Reconciling mental handicap and quality of life
“Care –research – information”: the guiding principle linking the three missions of the Jérôme Lejeune Institute is overall focus on the patient, which is essential to the development of the disabled person, and his/her physical, mental and social well-being.
Although medical research is making encouraging progress, it has not yet come up with treatments capable of curing genetic diseases. “Breakthroughs are expected”, agrees Dr Aimé Ravel, the paediatrician in charge of consultation at the Jérôme Lejeune Institute, “but meanwhile, we can do a lot to bring relief to patients and the people around them. Medical treatment is not the only important factor.” “What are the keys to happiness for each of us? Feeling loved; feeling useful; having projects!” For many years, the Jérôme Lejeune Institute has been focusing on the person suffering from the intellectual disability in his/her entirety to help patients access these keys.
Prevention and care
“We give the time it takes to diagnose, treat and prevent the complications resulting from the illness or linked to lifestyle, specifies Dr Clotilde Mircher. The growth hormone treatment given to Prader-Willi patients limits obesity and its effects”. Each syndrome has a different treatment. For instance, the night/day inversion caused by the Smith Magenis syndrome can be regulated. “This opens the door to better learning for the child, but it is not a miracle cure” nuances Dr Mircher. The complications of genetic disease often have a negative impact on the health and well-being of the people they afflict. Sleep apnoea, formerly considered benign, retard the development of young children, and cause cognitive regression in adults. They can now be treated.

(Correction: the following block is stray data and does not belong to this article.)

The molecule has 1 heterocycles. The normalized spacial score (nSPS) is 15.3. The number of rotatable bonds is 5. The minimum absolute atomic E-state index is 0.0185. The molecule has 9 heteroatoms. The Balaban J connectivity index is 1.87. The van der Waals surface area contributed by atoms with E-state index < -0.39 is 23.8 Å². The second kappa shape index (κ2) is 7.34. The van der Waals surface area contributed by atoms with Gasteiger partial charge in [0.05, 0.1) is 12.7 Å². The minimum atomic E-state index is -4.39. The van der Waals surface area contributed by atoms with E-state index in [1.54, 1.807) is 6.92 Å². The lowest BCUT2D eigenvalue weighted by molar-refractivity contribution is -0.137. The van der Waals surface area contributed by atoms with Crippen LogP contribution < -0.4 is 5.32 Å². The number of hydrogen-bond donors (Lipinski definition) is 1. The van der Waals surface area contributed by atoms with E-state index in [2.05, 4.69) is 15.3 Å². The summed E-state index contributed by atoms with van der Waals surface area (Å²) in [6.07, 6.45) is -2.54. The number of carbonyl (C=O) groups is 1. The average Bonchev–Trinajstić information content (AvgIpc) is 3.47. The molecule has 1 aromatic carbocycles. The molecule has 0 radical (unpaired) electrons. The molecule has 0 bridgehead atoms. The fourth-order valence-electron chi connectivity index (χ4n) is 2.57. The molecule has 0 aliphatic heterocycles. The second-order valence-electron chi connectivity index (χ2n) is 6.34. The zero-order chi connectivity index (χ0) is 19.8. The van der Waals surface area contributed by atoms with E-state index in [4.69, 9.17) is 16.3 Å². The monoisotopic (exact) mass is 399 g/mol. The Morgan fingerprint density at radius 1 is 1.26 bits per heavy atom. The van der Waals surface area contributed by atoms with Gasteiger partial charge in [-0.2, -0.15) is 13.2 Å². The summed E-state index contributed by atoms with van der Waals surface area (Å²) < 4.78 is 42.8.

As a consequence of the various treatments implemented, an increase in the life expectancy of people afflicted with a genetic intellectual deficiency has been observed over the past few decades.
Comprehensive patient care, a better place in society
Intellectual disability is often associated with other neuropsychological disorders that hinder learning, personal development and social induction: hypotonia, difficulties with general motor skills, fine motor skills, retarded oral expression, etc. Developing a personalised treatment project in collaboration with all professionals in the field is therefore a fundamental step. The Jérôme Lejeune Institute sometimes advises early treatment in one or several fields: physiotherapy, psychology, psychomotricity, speech therapy, etc.
“Often, mentally handicapped children do not have good body awareness, especially with regard to the mouth”, explains Julie de Reynal, a speech therapist at the Jérôme Lejeune Institute.” “So, they have to be guided into perception of this area by massages, breathing exercises and by giving the child non-verbal means of communicating such as pointing or sign language.” These all foster and facilitate communication.” Adults who can express themselves have fewer behaviour problems”, observes the speech therapist.
“Today, we treat them better and offer them a better position in society” Dr Mircher is happy to add. “Care, treatment, preventing complications are not, when conducted separately, revolutionary methods but when they are placed back to back, they can have a significant positive impact.”